Bernheim Forest land

Officials with Bernheim Forest, which has conservation land in the bypass study area, have attended the meetings.

LOUISVILLE, Ky. (WDRB) – The groups that have molded opinion on a proposed Louisville-area bypass include elected officials and their surrogates, local and state government agencies, chambers of commerce and industrial development organizations.

Leaders of Bernheim Arboretum and Research Forest and 21st Century Parks have attended, as has a UPS public relations official, a banker and a man who described himself as a “landowner.” Another man, an executive with an engineering firm, said he participated as a private citizen after hearing about a meeting.

The Kentucky Transportation Cabinet disclosed the names of the “focus group” members this week in response to an open records request by WDRB News, showing for the first time who has been offering input on a study into a proposal that’s been compared to the Gene Snyder Freeway.

The state agency’s decision to target power brokers -- including state representatives and envoys from U.S. Senate Majority Leader Mitch McConnell and Rep. John Yarmuth’s offices – has raised concerns from some residents who believe their voices also ought to be heard during the study.

“I think that we should have been involved, and they should have taken the heat – whatever it was -- on whatever we said, rather than keep this secret and not fully consider our issues,” said Bert Stocker, who lives in eastern Jefferson County.

(State officials have said public involvement would occur at a later date if a project is chosen and pursued.)

Stocker is a member of the Fisherville Area Neighborhood Association, a group that has been instrumental in crafting a plan that will guide future development and infrastructure in southeastern Jefferson County along the Floyds Fork corridor.

The Transportation Cabinet and its consultants are weighing 15 routes – including 3 on existing roads – for a possible “regional connector” that would link Interstate 71 in Oldham or Henry counties and I-65 in Bullitt County.

Two corridors would slice through eastern Jefferson County, but Stocker said those routes run counter to the area plan, which is being finalized before going to the Louisville Metro Planning Commission.

A new road in the area would “kill the creek and knock down hundreds of thousands of trees. So, I guess the question is who is actually pushing or even suggesting that?”

One route appears to run close to Beckley Creek Park, the northernmost link of the Parklands of Floyds Fork. A parks representative attended two meetings of the focus groups, according to the records.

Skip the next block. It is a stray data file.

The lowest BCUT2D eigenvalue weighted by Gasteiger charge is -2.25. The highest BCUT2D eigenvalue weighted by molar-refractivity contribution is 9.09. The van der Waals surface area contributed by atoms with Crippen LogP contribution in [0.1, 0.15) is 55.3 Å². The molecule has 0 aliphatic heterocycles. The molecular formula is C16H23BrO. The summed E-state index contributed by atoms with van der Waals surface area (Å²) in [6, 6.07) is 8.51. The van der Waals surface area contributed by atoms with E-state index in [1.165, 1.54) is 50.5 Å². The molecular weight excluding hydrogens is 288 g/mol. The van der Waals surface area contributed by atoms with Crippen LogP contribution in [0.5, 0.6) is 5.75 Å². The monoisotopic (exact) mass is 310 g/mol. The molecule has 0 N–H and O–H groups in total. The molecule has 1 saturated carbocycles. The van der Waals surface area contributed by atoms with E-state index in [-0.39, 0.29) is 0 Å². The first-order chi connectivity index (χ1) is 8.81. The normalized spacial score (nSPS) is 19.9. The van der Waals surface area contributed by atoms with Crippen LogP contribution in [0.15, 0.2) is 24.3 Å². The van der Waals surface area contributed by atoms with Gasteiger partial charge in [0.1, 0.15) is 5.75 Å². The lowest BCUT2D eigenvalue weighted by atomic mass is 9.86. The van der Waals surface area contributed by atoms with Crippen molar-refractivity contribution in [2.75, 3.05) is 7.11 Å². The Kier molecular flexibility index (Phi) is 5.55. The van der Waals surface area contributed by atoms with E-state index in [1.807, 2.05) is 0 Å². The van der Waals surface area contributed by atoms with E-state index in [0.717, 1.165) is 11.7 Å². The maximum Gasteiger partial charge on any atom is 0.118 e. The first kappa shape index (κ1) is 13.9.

21st Century Parks, the nonprofit group that built and operates the parks, isn’t taking a position on a possible bypass, a spokeswoman said.

A UPS official who attended provided input on how the company's trucks travel existing roads in the study area, as well as how those vehicles might use possible new routes, spokesman Jim Mayer said.

Mayer said it's too early in the study process for UPS to take a position on whether a new bypass ought to be built, but that the company generally favors improvements in transportation infrastructure that have broad benefits. 

State legislators approved the $1.8 million study in 2018. It is meant to determine whether there’s a need for a new corridor between I-71 and I-65.

Transportation Cabinet spokeswoman Andrea Clifford acknowledged that some uninvited guests attended the focus group meetings, but the accompanied people who were authorized to attend.

“We probably should have asked them to leave,” she said. “And we’ll correct that going forward.”

Sign-in sheets of meetings held in January and in late May and early June show that the attendees have represented, among others: Louisville's Metropolitan Sewer District; the Kentucky Heritage Council; Sens. McConnell and Rand Paul; U.S. Reps. Yarmuth, Brett Guthrie and Thomas Massie; and the Outlet Shoppes of the Bluegrass in Simpsonville.

Officials with the Kentucky Division of Water, the Kentucky Department of Parks and the Kentucky Division of Forestry attended. Also at the meetings were Louisville Metro Council members Robin Engel and Stuart Benson; a representative for Council member James Peden; and Develop Louisville Director Jeff O'Brien. 

Chambers of commerce for Louisville, Oldham County and Spencer County  have participated, as have representatives from the Shelby County Industrial & Development Foundation and the Bullitt County Economic Development Authority.

Reach reporter Marcus Green at 502-585-0825, mgreen@wdrb.com, on Twitter or on Facebook. Copyright 2019 WDRB Media. All rights reserved.

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Marcus Green joined WDRB News in 2013 after 12 years as a staff writer at the Louisville Courier-Journal. He reports on transportation, development and local and state government.